Next thing left to decide is which boiler to use. I am getting quotes on Burnham, WM, and Peerless. I will have to put the sections together in the basement, stairs to small for anything else. Denver makes you put boilers on at least a 3" concrete pad so getting the water line to the same level will not be a problem.

    What about cleaning and skimming a new boiler?

    Dave in Denver
    Dave Stroman
  • Christian Egli
    Christian Egli Member Posts: 277
    you're a hero

    Hurrah, that will be at least one more steam system that escapes a forced conversion, and I think that's something you can be proud of.

    On the issue of pressure control, I am becoming more and more convinced that a lot of steam problems come from the crude way we regulate the pressure. Essentially, cutting in and out with a 1/2 PSI differential is too inaccurate if the goal is to have, say 1 PSI. Lots of things happen, in the way of steam condensating where it shouldn't, while we're waiting for the pressure to drop all the way down by 1/2 PSI and then coming back up at the boiler.

    More problems come in to the way when the boiler is oversized, causing a too rapid rise up to design pressure, followed by wild cycling.

    So here is what I think: variations from the set pressure should be less than 0.1 PSI, and the rise to the set pressure form the call for heat should be ramped ever so slowly that you wouldn't have to rely only on rapid vents to make the system work. The system could also have a few up and down ramps in the beginning to huff and puff all of the air out. The set pressure should be set as low as possible for the steam to overcome head loss.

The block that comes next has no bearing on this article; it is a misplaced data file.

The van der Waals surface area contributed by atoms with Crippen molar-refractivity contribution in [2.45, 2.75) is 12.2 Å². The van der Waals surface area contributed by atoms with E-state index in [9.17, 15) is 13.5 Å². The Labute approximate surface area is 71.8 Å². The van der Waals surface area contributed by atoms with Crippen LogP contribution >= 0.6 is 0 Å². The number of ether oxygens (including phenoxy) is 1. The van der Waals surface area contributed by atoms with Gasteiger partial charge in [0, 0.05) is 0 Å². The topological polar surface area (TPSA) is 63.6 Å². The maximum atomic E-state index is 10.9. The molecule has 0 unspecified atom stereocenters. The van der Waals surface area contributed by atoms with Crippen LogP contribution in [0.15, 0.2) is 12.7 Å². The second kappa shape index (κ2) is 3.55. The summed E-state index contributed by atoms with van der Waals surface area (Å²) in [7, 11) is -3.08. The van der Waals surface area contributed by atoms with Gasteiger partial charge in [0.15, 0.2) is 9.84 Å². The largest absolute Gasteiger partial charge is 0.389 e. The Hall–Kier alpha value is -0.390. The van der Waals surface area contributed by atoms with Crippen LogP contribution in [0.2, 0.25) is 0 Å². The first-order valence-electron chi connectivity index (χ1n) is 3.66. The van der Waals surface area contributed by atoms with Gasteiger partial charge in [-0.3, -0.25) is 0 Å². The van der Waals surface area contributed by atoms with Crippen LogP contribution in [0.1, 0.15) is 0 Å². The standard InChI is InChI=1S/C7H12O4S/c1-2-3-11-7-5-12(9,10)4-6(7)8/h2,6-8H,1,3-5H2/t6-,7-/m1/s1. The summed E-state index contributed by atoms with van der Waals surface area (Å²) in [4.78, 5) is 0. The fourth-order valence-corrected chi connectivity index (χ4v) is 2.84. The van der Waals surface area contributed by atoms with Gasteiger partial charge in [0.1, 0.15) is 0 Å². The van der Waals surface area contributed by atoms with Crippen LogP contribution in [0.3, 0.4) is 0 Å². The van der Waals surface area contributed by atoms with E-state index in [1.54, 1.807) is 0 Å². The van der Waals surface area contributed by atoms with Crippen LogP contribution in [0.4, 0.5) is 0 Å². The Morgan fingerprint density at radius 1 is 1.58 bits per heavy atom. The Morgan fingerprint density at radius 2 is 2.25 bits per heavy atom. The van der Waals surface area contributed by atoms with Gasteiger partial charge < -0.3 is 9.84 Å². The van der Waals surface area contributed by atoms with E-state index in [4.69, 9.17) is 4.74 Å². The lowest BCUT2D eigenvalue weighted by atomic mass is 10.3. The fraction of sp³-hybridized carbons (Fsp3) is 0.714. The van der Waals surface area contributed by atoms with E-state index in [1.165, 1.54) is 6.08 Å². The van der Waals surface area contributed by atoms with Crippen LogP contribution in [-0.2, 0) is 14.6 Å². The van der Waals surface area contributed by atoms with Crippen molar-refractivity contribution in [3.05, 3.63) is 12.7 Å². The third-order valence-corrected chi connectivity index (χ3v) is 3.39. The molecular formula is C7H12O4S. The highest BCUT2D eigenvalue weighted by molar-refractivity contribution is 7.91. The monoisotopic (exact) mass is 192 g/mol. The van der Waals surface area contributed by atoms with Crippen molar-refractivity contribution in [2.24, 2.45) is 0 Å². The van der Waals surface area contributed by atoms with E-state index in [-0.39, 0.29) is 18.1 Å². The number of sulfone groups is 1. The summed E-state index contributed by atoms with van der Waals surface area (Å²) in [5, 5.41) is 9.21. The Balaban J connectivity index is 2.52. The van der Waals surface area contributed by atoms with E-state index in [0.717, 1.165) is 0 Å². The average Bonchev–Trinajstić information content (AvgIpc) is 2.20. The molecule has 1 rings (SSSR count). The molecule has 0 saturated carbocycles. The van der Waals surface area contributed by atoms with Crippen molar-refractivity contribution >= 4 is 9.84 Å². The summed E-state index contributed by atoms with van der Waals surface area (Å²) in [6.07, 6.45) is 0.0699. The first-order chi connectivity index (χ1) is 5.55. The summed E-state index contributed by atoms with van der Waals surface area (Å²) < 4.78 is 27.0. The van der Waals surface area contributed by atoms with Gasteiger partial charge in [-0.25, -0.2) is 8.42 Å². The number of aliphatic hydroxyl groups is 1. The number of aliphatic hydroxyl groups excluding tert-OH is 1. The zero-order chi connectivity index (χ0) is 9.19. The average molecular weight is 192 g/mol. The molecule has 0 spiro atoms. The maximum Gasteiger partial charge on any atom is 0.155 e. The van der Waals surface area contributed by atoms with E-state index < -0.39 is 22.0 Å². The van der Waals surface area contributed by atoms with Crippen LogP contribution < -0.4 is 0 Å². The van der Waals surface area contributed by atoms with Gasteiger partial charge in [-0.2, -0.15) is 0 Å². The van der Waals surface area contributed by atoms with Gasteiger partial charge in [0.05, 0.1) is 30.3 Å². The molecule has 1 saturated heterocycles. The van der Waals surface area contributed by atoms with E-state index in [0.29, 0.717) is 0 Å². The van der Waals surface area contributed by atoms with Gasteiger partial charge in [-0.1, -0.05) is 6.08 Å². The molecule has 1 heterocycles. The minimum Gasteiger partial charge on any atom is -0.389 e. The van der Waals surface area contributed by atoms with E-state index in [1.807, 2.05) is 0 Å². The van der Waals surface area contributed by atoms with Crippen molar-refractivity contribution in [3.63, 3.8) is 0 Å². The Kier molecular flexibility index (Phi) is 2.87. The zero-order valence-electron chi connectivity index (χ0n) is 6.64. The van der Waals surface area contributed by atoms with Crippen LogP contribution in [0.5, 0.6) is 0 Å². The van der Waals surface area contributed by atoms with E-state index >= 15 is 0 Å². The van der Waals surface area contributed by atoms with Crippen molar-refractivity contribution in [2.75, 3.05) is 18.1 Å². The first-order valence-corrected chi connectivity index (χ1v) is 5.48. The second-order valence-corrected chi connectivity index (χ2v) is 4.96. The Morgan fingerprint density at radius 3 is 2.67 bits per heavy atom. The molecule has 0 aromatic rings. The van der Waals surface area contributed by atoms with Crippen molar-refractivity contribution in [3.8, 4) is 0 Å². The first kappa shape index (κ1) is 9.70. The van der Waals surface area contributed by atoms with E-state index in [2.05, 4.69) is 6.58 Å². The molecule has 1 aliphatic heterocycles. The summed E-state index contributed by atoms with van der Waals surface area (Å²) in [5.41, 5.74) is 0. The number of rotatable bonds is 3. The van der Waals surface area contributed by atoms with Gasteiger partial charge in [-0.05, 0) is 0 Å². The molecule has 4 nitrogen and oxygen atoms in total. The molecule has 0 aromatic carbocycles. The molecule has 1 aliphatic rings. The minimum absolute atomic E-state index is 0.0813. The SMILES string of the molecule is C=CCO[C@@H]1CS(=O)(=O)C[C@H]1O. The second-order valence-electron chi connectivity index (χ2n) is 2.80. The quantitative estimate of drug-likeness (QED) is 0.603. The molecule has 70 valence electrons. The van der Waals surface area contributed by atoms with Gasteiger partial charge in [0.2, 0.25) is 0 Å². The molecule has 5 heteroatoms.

Does this all make sense so far? After all, this is exactly the way a coal fueled boiler operates, it is also the way a boiler on a district heating system operates, the fire is fully modulating.

    That considered, in a new home heating boiler, I would look for a modulating fire, or at least one with a high / low operation, so that I can be less worried about being oversized and also so that I could use a tight control device on the pressure.

    I am actively working on such a control system, I have found nothing within the heating industry but industrial PID controllers are readily available. My problem is more with the gas unit and the relatively long time lag between the electric signal and the time the flames come out in full.

    See how I am thinking of ways to get myself in trouble!

    I hope everything goes well with your boiler replacement, the home will become the envy of the neighborhood
  • don_36
    don_36 Member Posts: 3
    Christian

    You bring up a good point.I too love steam what little I get to see.

    But the one I have seen where the house has been tighten up,
    how can one justified keeping a system that is truly way to big for it new home?

    Congradulation... Mr Wilsey.

  • Steamhead
    Steamhead Member Posts: 16,723
    Flush out

    all the wet returns while you have them disconnected. Get them as clean as you can. Then when you hook them back up, install some nice big drains so you can flush them again when needed.

    I'd let the system run for about a week or so to let it bring all the dirt back toward the boiler. Then flush the returns again and flush and skim the boiler. Include this in the price of the job. Tell the HO to watch the water in the glass and to call you if it gets dirty, and you'll come flush it again.

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  • Steamhead
    Steamhead Member Posts: 16,723
    Thanks, Don

    and that's when you'd want to think about reducing the amount of radiation.